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Chemotherapy is the use of drugs to cure or control the abnormal lymphocytes.
These drugs travel through the bloodstream to almost every part of the body. Because they cannot tell the difference between leukaemia cells and normal cells they may cause unwanted side-effects. The main one is the risk of infection.
Normal cells recover quickly so most of these side-effects do not last long. For this reason, chemotherapy is given in cycles. It allows time for the normal cells to recover.
This video from our friends in Leukemia & Lymphoma Society of Canada (LLSC) helps explain CLL Treatment choices including Chemotherapy and how to manage any side effects:
How is chemotherapy given?
The drugs can be given as tablets or capsules or injected into a vein. Most drugs given for CLL can be taken as tablets.
If given into a vein, it can be as an injection or through an infusion or drip. This is where a fine tube is put into a vein in your arm or on the back of your hand. The drugs are then able to travel to all parts of your body, except your brain.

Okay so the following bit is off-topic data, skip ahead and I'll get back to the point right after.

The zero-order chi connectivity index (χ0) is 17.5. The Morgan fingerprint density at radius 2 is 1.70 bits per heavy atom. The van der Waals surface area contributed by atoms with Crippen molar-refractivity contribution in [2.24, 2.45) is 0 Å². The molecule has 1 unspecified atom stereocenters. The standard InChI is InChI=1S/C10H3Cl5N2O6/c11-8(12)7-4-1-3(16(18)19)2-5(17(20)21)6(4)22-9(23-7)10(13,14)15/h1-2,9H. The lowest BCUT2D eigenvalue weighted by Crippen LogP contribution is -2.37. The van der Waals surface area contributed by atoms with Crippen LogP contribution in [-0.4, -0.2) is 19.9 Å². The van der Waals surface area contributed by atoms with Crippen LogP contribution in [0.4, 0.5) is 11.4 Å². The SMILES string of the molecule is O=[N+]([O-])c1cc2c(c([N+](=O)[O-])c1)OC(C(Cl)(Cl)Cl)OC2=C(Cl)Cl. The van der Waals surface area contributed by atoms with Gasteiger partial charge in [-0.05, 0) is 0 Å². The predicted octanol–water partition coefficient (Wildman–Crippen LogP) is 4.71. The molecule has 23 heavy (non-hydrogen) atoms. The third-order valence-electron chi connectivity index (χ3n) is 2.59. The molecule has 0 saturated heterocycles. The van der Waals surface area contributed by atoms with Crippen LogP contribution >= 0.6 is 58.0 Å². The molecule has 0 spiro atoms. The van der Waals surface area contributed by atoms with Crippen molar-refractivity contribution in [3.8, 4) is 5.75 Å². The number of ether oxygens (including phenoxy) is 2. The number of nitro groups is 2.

Chemotherapy is usually given in the day ward of the hospital or as an inpatient for a few days. Most tablets can be taken at home.
What drugs are used?
The most common chemotherapy regimen is “F.C.R.” which stands for Fludarabine + Cyclophosphamide + Rituximab.
Other drugs used alone or in combination include:
- bendamustine (Treanda)
- chlorambucil (Leukeran)
- cladribine (Leustatin)
- cyclophosphamide (Cytoxan, Procytox)
- doxorubicin (Adriamycin)
- fludarabine (Fludara)
- mitoxantrone (Novantrone)
- pentostatin (deoxycoformycin, Nipent)
- vincristine (Oncovin)
A steroid such as prednisone or dexamethasone (Decadron, Dexasone) may be used in combination with chemotherapy.